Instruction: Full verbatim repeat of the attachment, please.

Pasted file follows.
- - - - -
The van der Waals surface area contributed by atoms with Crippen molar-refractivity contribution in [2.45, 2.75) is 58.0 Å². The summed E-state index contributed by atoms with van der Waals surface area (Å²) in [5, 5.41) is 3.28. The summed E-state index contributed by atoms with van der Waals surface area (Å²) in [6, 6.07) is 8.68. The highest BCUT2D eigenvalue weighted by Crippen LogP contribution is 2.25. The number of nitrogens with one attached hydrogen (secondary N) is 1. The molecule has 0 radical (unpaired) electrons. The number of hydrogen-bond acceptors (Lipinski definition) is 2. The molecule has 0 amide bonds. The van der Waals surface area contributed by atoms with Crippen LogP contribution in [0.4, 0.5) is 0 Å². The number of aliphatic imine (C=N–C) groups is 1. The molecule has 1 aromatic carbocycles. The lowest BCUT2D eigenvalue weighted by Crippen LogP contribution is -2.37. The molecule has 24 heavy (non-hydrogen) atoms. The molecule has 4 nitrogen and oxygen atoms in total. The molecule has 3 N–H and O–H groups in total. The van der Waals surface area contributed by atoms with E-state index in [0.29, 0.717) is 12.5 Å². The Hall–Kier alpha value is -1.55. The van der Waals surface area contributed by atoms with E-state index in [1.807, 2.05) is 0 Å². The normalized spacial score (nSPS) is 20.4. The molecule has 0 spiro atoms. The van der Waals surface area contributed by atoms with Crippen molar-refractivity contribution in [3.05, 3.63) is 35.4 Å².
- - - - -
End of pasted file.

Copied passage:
The van der Waals surface area contributed by atoms with Crippen molar-refractivity contribution in [2.45, 2.75) is 58.0 Å². The summed E-state index contributed by atoms with van der Waals surface area (Å²) in [5, 5.41) is 3.28. The summed E-state index contributed by atoms with van der Waals surface area (Å²) in [6, 6.07) is 8.68. The highest BCUT2D eigenvalue weighted by Crippen LogP contribution is 2.25. The number of nitrogens with one attached hydrogen (secondary N) is 1. The molecule has 0 radical (unpaired) electrons. The number of hydrogen-bond acceptors (Lipinski definition) is 2. The molecule has 0 amide bonds. The van der Waals surface area contributed by atoms with Crippen LogP contribution in [0.4, 0.5) is 0 Å². The number of aliphatic imine (C=N–C) groups is 1. The molecule has 1 aromatic carbocycles. The lowest BCUT2D eigenvalue weighted by Crippen LogP contribution is -2.37. The molecule has 24 heavy (non-hydrogen) atoms. The molecule has 4 nitrogen and oxygen atoms in total. The molecule has 3 N–H and O–H groups in total. The van der Waals surface area contributed by atoms with E-state index in [0.29, 0.717) is 12.5 Å². The Hall–Kier alpha value is -1.55. The van der Waals surface area contributed by atoms with E-state index in [1.807, 2.05) is 0 Å². The normalized spacial score (nSPS) is 20.4. The molecule has 0 spiro atoms. The van der Waals surface area contributed by atoms with Crippen molar-refractivity contribution in [3.05, 3.63) is 35.4 Å².